Advice for Interviewing In-House

For lawyers, taking their career path in-house is a big decision.  Nimble recently hosted a forum on "Building the Modern General Counsel" with panelists Jason Sussman, General Counsel for The Lubrizol Company, Ed Blakemore, Assistant General Counsel for Rockwell Automation and Sunny Nixon, Chief Administrative Officer and Senior Counsel at The Unify Project.  They were facilitated by Nimble's own Jeff Barlow.  Here's some of the great advice they offered. 

 
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Focus Your Search

Target Specific Organizations.  Going in-house is a big decision.  Take time to reflect on what kind of organization you want to join.  Consider your preferences on the following factors:  industry, degree of regulation, private/public/non-profit, number of employees, global reach and office location.  You should have an opinion on at least SOME of these factors as they will impact your day-to-day experiences working in-house. 

Once you have a sense of your preferences, make a list of companies that best fit your criteria.  Then start paying attention to what is going on with these companies - follow them on social media, sign up for career/job posting emails, look for articles by their employees, etc.   

Narrow Down the Type of Work.  Not all legal departments are created equal.  For the companies you're considering, learn what kind of work the in-house team does/does not do.  Some teams will have specialists, some will have more generalists, and use of outside counsel will vary greatly.  Make sure the structure of the department aligns with the kind of work you really want to do.

Fit Goes Both Ways

Look For Cultural Fit.  Organizational cultures vary greatly.  Be clear about the the kind of environment you thrive in.   Ask a lot of questions about the culture and leadership style during the interview process and don't take the answers at face value.  Ask for examples and really dig deep.  

Think of Interviewing Like Dating (...sort of).  Don't forget that interviewing is a two-way street:  you are evaluating the organization as much as they are evaluating you.  If you take a job,  chances are you'll spend more time with your new colleagues than you will with your family.  So don't be afraid to ask questions and don't hesitate to pass on an opportunity that is not a good fit for you.  

Be Prepared to Interview

Know the company.  Before a phone or in-person interview, it is critical to spend time researching the company.  Thanks to the internet, this does not have to be difficult or overly time consuming:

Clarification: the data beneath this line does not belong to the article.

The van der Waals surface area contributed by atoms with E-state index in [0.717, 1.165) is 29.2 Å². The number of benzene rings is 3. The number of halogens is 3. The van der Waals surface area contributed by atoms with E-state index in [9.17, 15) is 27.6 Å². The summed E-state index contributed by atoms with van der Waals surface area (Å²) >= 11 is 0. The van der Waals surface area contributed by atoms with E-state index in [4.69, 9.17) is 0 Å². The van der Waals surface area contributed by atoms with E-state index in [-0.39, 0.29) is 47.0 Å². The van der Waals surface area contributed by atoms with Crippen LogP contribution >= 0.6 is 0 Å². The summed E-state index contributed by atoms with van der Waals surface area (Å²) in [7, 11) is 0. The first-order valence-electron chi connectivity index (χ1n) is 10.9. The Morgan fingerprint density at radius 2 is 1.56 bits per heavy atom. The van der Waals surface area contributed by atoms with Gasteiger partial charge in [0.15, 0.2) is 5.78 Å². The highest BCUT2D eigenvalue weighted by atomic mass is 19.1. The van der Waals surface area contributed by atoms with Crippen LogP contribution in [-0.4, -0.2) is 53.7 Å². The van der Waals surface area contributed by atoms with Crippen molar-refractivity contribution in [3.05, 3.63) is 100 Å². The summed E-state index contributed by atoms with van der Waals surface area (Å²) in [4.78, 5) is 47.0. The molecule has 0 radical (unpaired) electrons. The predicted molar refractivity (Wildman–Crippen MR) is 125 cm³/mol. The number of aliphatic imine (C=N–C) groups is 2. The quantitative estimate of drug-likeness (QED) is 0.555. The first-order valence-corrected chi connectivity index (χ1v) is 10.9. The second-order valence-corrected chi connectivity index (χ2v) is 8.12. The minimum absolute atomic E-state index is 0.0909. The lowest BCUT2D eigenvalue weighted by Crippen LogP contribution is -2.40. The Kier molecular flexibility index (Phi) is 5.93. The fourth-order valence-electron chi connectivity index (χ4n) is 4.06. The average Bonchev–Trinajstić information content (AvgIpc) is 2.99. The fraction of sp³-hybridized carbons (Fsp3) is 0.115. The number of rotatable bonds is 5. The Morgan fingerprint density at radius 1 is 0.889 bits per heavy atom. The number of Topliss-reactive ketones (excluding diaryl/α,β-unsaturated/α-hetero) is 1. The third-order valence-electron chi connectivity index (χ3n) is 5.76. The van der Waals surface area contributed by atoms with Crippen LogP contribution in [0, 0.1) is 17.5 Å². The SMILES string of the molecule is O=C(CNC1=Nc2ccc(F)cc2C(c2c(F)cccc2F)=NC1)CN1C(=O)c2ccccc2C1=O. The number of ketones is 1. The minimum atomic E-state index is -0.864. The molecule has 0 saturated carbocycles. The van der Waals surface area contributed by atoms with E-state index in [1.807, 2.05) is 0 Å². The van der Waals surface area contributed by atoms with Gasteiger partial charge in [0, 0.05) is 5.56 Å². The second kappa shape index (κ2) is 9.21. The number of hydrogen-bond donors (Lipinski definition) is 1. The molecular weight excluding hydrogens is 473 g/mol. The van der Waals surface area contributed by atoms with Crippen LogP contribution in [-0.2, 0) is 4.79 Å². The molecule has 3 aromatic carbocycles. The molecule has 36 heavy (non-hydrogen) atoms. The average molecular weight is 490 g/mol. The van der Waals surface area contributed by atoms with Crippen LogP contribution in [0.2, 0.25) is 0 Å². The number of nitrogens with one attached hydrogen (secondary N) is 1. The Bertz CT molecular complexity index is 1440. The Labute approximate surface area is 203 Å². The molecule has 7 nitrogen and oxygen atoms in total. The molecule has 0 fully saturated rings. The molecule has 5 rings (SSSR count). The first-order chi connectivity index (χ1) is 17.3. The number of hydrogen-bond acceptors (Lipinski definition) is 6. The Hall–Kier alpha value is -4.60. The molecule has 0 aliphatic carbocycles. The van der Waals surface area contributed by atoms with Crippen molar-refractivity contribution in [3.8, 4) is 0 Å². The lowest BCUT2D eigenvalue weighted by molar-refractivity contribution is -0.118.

• Internet research - Use information on company websites, GlassDoor and LinkedIn to gather all the information you can.
  • Tap into your network - Reach out to people in your network who have worked with or for the company.  Learn everything you can about what it is like to actually work there.
  • Listen to earnings calls and read annual reports - If it is a public company, there is a wealth of information available.  Take advantage.

This step is so important.  First and foremost, it will tell you if the organization is one you want to join. Second, it will show the interviewers that you're serious about the opportunity.

Know the interview team.  If you get to interview in-person, ask for a list of names and titles of the people you'll be meeting.   Take the time to learn about their backgrounds and how long they've been with the organization.  Consider developing questions specific to each person.  Doing this will help you feel more comfortable in the interview and will help you have more meaningful conversations with the team.

Know Yourself.  It is impossible to know EXACTLY what you'll be asked in an interview.  That said, you should walk in with a clear picture of how you create value in the specific role you're interviewing for.  Think back over your career history and select a few accomplishments that stand out in your mind and write out a story outline:  what was the situation, how did you approach it,  what was the outcome, what did you learn, how have you applied it.  If you have 3-5 really good examples, it's likely you'll have a chance to share them.  

You should also be really honest and clear about how you learn and develop.  Since no one is perfect, we're all working on something.  Be honest about what you're trying to improve.  Be able to articulate how you're working on it.  

Stand Out

In-house jobs are scarce and competitive.  If you want to land one, you need to really stand out as a candidate.  The following is advice from each of our panelists on how to stand out in a crowd of candidates:   

  • Jason:  Offer training. Many legal departments are looking for ways to keep their teams educated on the changing legal environment.  Be active on social media.  do outstanding work for your clients.
  • Ed: Use your network - at least 35% of GC roles are never even posted.  Many organizations have an employee referral program.  If you know someone at the company, ask them to refer you for an opening.  This can be a great way for your resume to get noticed.  
  • Sunny: Find the trade groups for an industry you're targeting and go to their meetings.  Maintain good relationships with outside counsel—they often know companies who are looking ahead of postings.

At Nimble, we're so grateful to the panelists for taking the time to share their perspective.  There's no substitute for this kind of real-world advice.  We're also grateful to our forum sponsors - your support lets up create great learning experiences!

 
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